The volunteers have planted water vole friendly coir rolls along the bank of the canal, that protect against erosion. At the same time they provide food and shelter for the animals known to live on this popular part of the canal.
Water voles are a protected species. Although they are still found in and around the waterways, without good habitats vole colonies are even more exposed to predators and can become small and isolated. The UK water vole population has fallen by over 90% since the 1970s, largely as a result of habitat loss and predation by mink. Our projects are aiming to help reverse the trend.
Small, fluffy and very cute
Oda Dijksterhuis, ecologist at the Canal & River Trust, said: “Water voles are among the real characters of the waterways. They are small, fluffy and very cute, but they desperately need our support to continue to live in this area, so projects like these are fantastic for them. The coir roles are mats made from coconut husks and then planted with water loving plants that naturally occur in this area. The voles then use the new canal bank and lush vegetation into to make their burrows and can live quite happily amongst the boaters, walkers and cyclists.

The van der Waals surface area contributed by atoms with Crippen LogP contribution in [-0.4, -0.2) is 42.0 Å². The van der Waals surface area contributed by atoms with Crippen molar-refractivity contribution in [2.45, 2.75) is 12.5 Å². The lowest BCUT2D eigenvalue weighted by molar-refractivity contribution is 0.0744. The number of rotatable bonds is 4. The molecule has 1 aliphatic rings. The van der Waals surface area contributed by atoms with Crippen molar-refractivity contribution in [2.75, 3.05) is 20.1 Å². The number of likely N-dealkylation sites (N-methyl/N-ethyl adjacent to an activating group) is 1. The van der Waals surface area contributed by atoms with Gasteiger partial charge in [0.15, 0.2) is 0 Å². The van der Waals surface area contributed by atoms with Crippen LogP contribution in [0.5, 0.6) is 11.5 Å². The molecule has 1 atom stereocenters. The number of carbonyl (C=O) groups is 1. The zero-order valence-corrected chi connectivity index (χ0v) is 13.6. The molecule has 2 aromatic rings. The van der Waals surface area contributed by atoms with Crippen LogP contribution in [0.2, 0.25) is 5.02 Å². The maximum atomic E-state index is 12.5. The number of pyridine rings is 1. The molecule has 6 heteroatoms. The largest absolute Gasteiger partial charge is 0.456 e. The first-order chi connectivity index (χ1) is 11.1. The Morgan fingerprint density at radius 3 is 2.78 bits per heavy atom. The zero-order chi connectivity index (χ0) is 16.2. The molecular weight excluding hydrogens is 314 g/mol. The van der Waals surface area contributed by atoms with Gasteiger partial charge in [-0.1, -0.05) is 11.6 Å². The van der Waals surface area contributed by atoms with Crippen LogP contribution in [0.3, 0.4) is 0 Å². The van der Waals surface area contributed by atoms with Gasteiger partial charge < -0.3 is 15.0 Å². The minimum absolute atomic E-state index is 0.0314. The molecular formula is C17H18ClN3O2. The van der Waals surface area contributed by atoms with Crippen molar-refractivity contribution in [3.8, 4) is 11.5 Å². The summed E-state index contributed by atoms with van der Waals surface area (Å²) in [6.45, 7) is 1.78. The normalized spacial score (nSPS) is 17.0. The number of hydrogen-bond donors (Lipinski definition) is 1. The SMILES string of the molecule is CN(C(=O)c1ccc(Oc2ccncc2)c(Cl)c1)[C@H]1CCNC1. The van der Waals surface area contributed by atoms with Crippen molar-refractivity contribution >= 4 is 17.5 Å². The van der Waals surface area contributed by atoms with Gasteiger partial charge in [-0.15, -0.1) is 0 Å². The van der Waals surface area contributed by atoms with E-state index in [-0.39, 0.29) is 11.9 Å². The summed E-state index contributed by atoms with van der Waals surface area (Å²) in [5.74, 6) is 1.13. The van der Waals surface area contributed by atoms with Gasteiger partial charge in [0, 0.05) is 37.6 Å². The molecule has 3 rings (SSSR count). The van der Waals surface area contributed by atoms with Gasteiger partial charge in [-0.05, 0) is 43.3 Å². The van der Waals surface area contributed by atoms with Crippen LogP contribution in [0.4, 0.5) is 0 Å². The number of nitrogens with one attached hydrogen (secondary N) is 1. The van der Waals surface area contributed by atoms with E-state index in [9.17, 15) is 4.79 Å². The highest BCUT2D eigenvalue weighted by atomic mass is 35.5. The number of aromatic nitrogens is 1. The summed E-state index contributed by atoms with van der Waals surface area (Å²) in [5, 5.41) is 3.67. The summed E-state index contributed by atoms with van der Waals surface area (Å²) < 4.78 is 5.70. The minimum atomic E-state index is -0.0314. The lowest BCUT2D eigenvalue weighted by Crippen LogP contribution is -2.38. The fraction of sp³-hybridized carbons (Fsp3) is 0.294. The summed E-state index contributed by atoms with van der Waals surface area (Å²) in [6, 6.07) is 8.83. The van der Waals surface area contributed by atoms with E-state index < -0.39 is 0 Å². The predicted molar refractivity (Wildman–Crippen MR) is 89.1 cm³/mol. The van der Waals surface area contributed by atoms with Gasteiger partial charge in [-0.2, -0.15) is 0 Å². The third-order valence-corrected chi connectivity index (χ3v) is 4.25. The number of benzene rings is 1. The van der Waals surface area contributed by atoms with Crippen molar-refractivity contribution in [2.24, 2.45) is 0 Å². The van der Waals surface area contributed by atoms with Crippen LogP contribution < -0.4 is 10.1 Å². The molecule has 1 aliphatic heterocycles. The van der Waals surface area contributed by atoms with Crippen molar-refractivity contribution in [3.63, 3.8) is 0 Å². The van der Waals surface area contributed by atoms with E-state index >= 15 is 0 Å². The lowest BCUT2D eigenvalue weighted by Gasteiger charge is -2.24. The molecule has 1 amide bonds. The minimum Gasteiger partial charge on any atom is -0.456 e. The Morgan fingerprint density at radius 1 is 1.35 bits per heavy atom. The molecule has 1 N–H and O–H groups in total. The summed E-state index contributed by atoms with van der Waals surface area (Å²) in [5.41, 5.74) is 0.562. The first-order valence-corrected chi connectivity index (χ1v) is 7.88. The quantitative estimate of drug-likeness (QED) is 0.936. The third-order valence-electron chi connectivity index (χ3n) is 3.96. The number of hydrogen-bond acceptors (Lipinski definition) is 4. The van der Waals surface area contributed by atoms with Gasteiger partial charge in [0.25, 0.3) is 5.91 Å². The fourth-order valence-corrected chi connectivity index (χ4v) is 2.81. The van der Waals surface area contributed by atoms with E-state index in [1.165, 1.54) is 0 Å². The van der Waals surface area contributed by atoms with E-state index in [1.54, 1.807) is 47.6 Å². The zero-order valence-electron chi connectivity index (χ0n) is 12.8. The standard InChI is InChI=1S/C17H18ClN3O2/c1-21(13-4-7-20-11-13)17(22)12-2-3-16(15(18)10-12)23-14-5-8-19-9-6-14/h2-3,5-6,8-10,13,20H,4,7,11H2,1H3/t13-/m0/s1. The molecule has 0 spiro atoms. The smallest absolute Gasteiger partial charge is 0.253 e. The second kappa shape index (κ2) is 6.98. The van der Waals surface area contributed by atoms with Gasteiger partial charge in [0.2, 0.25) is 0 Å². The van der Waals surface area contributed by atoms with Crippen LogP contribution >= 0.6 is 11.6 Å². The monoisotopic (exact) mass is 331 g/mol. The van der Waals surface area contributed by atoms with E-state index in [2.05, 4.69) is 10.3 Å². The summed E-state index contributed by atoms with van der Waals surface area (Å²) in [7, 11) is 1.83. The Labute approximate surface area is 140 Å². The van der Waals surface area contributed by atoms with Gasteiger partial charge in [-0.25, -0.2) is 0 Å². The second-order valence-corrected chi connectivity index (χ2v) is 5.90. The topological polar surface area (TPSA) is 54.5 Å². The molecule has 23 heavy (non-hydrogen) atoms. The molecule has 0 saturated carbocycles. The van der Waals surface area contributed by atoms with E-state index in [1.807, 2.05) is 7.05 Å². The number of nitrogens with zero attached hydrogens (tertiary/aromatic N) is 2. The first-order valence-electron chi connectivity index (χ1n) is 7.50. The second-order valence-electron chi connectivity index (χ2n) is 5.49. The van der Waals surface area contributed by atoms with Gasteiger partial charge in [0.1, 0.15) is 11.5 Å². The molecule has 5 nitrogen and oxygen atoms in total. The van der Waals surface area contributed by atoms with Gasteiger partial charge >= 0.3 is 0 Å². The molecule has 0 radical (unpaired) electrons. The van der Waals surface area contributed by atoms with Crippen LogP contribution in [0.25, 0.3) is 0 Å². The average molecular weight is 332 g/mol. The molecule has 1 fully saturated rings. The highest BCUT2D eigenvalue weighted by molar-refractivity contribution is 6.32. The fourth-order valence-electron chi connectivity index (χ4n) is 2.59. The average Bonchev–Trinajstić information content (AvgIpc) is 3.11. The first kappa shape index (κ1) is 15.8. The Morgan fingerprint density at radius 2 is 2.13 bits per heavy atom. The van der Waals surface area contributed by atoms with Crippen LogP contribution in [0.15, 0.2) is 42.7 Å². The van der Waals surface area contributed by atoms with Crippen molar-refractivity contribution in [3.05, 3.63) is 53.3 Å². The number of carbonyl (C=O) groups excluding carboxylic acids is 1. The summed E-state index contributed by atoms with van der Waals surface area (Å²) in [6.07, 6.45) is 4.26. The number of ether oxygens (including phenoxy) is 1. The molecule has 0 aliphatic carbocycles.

“If you're lucky you might spot them whilst walking along the canal, but you'll have to be quiet as they are quite shy. You're more likely to hear the ‘plop' sound they make when they jump into the canal before they dive underwater and swim to their burrows.”
The volunteers in Newbury are part of a Towpath Taskforce who meet regularly to give back to their local waterway. Projects the Taskforce complete include litter picking, painting, towpath maintenance, repairs to listed structures, creating wildlife habitats and tree planting, among others.